There are two ways to go about this. One is to purchase new material with the uCoins you’ve earned. This could work if you’re interested in a few topics in another language at 40 uCoins each, but to purchase the material for an entire language is much more expensive at 2560 uCoins.
In addition to earning uCoins through completing games, you can also purchase them with real money. Here’s a price listing:
They aren’t cheap! I can’t imagine purchasing uCoins to ever be worth it. To purchase access to a whole language this way would cost $65.00.
There’s another option, but it involves full access to all 143 languages. It’s called a uTalk Subscription.
I couldn’t find this premium subscription offer anywhere on the uTalk website. I came across it by trying to unlock a new language and selecting, “Learn about subscriptions.” As far as I can tell, it’s only accessible via the app itself.
It’s $9.99/month for unlimited access to all existing and new material as well as priority support.
It’s hard for me to see this as a great deal. Maybe if you really loved the app and frequently needed to learn basic phrases in new languages it would be worth it.
The monthly price for a single language is so low that I think that’s the option that would make sense for most people. I would probably choose the monthly payment plan with the option to cancel at any time.
uTalk seems most useful for learning a bunch of phrases for a trip, specific purpose, or for those simply looking for a vocabulary boost in their target language.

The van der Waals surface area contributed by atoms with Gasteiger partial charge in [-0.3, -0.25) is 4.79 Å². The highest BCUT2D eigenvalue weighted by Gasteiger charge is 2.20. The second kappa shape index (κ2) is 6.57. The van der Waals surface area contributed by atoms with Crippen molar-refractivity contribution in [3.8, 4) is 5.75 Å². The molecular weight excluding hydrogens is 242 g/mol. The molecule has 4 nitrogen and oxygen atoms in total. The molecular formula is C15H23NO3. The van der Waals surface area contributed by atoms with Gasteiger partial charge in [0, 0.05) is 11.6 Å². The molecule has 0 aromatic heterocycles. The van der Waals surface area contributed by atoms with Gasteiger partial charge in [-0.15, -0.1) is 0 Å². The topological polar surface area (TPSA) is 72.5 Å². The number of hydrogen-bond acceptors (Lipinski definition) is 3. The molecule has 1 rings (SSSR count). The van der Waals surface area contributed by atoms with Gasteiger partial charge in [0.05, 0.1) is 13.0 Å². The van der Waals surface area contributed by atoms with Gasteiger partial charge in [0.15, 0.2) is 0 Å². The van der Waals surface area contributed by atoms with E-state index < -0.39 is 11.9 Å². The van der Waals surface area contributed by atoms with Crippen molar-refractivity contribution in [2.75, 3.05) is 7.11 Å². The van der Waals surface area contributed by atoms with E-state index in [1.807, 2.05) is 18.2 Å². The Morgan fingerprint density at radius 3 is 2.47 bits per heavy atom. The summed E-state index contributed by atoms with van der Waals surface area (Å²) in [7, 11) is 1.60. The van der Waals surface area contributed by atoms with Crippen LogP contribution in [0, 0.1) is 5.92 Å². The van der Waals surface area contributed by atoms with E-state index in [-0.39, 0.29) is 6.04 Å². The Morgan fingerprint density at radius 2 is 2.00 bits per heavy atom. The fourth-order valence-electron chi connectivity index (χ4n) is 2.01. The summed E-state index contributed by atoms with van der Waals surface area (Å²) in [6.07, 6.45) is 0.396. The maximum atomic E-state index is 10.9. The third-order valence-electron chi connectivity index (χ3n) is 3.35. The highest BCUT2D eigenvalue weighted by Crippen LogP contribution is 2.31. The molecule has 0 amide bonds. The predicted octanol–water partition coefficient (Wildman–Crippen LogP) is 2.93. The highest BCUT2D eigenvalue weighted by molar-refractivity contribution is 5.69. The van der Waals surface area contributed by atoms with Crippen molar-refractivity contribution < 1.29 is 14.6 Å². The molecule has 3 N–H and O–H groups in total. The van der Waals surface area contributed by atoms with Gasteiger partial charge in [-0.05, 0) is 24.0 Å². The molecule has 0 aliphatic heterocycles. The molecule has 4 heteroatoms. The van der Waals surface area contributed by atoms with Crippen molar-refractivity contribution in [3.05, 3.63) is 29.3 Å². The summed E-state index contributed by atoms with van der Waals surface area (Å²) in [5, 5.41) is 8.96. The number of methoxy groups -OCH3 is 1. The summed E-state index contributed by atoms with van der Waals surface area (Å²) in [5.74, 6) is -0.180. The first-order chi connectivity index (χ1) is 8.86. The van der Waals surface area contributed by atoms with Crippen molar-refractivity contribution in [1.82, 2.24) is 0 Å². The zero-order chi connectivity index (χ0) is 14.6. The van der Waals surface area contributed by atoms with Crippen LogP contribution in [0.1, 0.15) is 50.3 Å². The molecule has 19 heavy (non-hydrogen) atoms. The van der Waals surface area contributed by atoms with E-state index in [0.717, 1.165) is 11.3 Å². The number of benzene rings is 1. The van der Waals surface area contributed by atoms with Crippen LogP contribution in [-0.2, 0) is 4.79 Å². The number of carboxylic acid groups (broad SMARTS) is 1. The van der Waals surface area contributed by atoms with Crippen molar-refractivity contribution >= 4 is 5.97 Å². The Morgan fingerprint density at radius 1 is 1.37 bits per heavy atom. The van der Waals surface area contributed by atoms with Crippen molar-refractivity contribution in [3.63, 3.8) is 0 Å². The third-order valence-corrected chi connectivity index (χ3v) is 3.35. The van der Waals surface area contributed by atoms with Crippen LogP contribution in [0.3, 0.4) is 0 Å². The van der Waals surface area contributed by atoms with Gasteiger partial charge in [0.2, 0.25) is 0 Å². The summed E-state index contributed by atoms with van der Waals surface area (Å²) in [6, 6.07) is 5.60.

uTalk is like a souped-up flashcard app. It’s got an impressive selection of languages, recordings of real male and female native speakers, and some unique games. But all in all, its main function is to get you to learn phrases with pictures and audio.
If you’re interested in learning one-off phrases and vocabulary, this may be a useful building block. If you have any interest in grammar, sentence structure, and building your own sentences, you’re better off looking at other apps.
One of the major hangups I have with this learning style is the inability to confidently form your own sentences. I find being able to adapt language pieces to a particular situation is more valuable than being prepared with the correct phrase for a specific scenario.
In a basic example, the phrase “Yes please” is taught as “Sí, gracias” on uTalk.
This is a great translation in the context of accepting an offer graciously. The literal translation doesn’t work here, though. “Gracías” and “please” don’t mean the same thing.
Without a more comprehensive understanding of the words that make up the phrase, you aren’t able to pull them out and make your own constructions accurately.
To be fair, this topic also teaches the meaning of “gracías,” but this example highlights a limitation of phrase-based learning that is sure to come up again with longer utterances. It’s worth noting that this might not be a problem for all learners, and it could be avoided with the use of a dictionary.
The low cost makes it a pretty good option if what you’re after is a less-intimidating introduction to a language or a vocabulary booster.
Because our top recommendations for language learning resources vary significantly depending on the language you’re learning, I couldn’t possibly list them all here. But, you can find our favorites for some of the most popular languages from the table below.
Then again, for those seeking resources covering more obscure languages, uTalk might be your best move. Its strength lies mostly in the range of languages it offers and the fact that real native-speaker audio is available for each.